Many algorithms process items according to a particular order. For example, suppose you have to schedule a list of jobs given the deadline by which each job must be performed or else its importance relative to the other jobs. Scheduling jobs requires sorting them by time or importance, and then performing them in this sorted order.
Priority queues provide extra flexibility over sorting, which is required because jobs often enter the system at arbitrary intervals. It is much more cost-effective to insert a new job into a priority queue than to re-sort everything. Also, the need to perform certain jobs may vanish before they are executed, meaning that they must be removed from the queue.
The basic priority queue supports three primary operations:
Figure: The maximum and minimum element in a binary search tree
All three of these priority queue operations can be implemented in time by representing the heap with a binary search tree. Implementing the find-minimum operation requires knowing where the minimum element in the tree is. By definition, the smallest key must reside in the left subtree of the root, since all keys in the left subtree have values less than that of the root. Therefore, as shown in Figure , the minimum element must be the leftmost decendent of the root. Similarly, the maximum element must be the rightmost decendent of the root.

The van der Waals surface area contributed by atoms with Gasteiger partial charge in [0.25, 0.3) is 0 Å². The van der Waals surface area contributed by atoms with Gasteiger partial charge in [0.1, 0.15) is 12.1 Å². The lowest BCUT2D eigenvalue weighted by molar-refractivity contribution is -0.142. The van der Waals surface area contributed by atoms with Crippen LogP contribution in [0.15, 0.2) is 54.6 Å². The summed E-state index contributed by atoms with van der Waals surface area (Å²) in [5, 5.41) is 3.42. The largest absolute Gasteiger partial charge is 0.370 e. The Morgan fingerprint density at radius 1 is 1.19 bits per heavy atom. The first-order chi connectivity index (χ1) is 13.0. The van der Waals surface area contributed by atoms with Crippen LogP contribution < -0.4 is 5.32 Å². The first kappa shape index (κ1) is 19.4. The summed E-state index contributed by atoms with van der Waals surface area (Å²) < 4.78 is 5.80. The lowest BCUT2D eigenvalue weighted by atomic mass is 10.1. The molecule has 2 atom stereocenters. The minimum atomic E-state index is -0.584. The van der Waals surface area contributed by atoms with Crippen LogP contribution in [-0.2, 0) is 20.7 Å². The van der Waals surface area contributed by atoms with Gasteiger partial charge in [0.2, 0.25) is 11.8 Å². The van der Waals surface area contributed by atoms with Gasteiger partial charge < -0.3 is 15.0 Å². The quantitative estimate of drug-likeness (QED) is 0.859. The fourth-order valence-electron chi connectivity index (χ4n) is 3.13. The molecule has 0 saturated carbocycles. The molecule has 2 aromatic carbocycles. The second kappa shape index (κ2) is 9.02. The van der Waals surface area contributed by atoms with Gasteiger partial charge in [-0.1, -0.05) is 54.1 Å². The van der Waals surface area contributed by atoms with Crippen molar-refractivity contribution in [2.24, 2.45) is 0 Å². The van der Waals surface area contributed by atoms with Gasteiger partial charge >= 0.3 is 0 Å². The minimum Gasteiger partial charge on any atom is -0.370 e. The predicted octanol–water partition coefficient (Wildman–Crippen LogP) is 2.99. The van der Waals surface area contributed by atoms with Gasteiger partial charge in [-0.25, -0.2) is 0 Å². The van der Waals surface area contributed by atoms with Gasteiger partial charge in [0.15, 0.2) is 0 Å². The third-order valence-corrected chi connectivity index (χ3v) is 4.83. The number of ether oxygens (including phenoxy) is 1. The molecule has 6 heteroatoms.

Find-Maximum(x) Find-Minimum(x)
while while
do x = right[x] do x = left[x]
return x return x
Repeatedly traversing left (or right) pointers until we hit a leaf takes time proportional to the height of the tree, or if the tree is balanced. The insert operation can be implemented exactly as binary tree insertion. Delete-Min can be implemented by finding the minimum element and then using standard binary tree deletion. It follows that each of the operations can be performed in time.
Priority queues are very useful data structures. Indeed, they are the hero of the war story described in Section . A complete set of priority queue implementations is presented in Section .